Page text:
Your Voice, Your Vote: Janet Protasiewicz, liberal for Wisconsin Supreme Court
GREEN BAY, Wis. (WBAY) - Wisconsin’s state Supreme Court race is now the most expensive contest ever fought for a judicial seat. Ever.
More than $30 million will be spent between both sides -- double the amount of the previous record. The outcome will decide whether the court has a liberal or conservative majority.
Last night we spoke to conservative candidate and former Wisconsin Justice Dan Kelly. Tonight we’re hearing from Milwaukee County Judge Janet Protasiewicz, the liberal candidate on the ballot, in a one-on-one interview.
In the February primary, Janet Protasiewicz came out on top, with more votes than the two conservative candidates combined.
She’s received financial backing from across the country and hasn’t been shy about promoting her ties to the Democratic party in this non-partisan race.
Just like we did with her opponent, we sat down with Janet Protasiewicz in the WBAY lobby, asking her why she’s the best choice on the ballot.
“I’ve been a judge for the past decade, making the hard calls on all sorts of cases. Just finished three years in a homicide-sexual assault rotation,” Judge Protasiewicz said.
Throughout the campaign, Protasiewicz has touted her support for abortion rights with endorsements from pro-choice groups.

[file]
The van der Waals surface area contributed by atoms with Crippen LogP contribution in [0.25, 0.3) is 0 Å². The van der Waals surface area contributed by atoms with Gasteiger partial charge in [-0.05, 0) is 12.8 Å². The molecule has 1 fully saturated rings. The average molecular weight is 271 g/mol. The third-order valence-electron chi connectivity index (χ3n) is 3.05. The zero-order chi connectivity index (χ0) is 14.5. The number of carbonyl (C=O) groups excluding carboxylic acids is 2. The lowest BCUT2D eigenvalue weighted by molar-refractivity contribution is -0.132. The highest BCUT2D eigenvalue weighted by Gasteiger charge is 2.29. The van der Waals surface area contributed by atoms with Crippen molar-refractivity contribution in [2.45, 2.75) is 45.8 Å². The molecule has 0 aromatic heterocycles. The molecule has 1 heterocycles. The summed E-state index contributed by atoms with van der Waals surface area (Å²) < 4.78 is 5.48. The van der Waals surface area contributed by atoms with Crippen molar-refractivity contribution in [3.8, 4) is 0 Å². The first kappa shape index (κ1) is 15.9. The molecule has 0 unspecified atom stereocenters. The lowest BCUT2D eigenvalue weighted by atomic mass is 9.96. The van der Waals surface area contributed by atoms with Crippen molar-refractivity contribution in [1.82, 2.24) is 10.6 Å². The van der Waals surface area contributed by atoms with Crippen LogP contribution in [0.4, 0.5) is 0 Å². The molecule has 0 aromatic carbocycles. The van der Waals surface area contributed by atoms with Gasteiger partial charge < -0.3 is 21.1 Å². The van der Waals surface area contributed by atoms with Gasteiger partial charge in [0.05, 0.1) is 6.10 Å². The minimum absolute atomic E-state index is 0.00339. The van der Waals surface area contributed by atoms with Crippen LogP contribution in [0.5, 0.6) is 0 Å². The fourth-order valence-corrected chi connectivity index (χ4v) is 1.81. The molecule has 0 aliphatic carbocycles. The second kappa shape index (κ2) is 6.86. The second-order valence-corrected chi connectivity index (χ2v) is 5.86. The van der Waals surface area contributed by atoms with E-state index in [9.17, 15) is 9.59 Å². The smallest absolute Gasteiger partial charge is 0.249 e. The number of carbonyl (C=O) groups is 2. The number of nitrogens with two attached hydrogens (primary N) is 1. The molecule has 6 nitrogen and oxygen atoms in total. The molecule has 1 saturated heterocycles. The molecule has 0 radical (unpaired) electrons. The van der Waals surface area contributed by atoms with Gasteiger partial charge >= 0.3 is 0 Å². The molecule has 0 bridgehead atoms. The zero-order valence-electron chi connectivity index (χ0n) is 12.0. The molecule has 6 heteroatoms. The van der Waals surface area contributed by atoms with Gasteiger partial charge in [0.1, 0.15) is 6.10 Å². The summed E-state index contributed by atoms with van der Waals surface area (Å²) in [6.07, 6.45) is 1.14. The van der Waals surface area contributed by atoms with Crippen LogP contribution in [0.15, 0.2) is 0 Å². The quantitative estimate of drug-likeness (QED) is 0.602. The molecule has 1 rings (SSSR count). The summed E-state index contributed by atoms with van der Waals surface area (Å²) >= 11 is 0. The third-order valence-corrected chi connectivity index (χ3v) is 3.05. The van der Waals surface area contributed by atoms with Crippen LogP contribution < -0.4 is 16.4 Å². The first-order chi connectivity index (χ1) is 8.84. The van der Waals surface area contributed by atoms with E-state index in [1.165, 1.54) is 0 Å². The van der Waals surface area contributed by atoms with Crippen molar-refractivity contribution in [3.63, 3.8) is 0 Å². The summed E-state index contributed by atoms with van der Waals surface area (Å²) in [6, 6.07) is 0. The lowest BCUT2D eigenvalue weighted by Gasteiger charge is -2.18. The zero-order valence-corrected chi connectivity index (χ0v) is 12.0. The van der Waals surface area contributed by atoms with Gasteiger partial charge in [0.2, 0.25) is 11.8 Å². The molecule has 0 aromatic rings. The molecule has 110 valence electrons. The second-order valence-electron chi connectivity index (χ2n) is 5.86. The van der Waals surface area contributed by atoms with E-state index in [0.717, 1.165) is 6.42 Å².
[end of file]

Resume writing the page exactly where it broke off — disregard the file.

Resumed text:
“Obviously, I think the voters have a right to know where a candidate stands personally on a number of these issues,” she remarked.
However, with a case likely to go before the court regarding the state’s 1849 abortion ban, we asked if she’s already made up her mind on how she would rule. How does she separate her personal feelings from the actual case in evaluating the statutes and whether or not they’re legal?
“When I walk into that courtroom, my robe goes on, my personal feelings go out the door,” she said.
Protasiewicz had a similar response on the issue of redistricting, while saying personally she believes the current maps are rigged in favor of Republicans.
“I don’t know how the issues are going to be framed when they come to the court. I don’t know what the arguments are going to be. I don’t know what the briefs are going to say. So, I will make a decision that’s fair and impartial and independent based on the law that comes before me.”
In response to attack ads against her, Protasiewicz says the notion she’s soft on crime is especially upsetting.
”I’ve sentenced thousands and thousands and thousands of people. My opponent has never sentenced anyone. He’s never had to make the hard call of, does this person get a chance, does this person get locked up for decades. He’s never had to do that.”
Spending-wise, Protasiewiz has accepted donations from the Democratic Party of Wisconsin, but she is pledging to recuse herself from any ruling involving the party.
However, there is at least one exception.
“In regard to other matters, those substantive legal matters, those of course will be evaluated on a case-by-case basis and based on the law and the constitution,” she said.
But on redistricting, she would not recuse herself? “I would not see any reason to,” she answered.
Protasiewicz tells me she’s also focusing her campaign on all areas of the state, not just the liberal strongholds of Madison and Milwaukee, and believes she needs a good turnout in Northeast Wisconsin to win.
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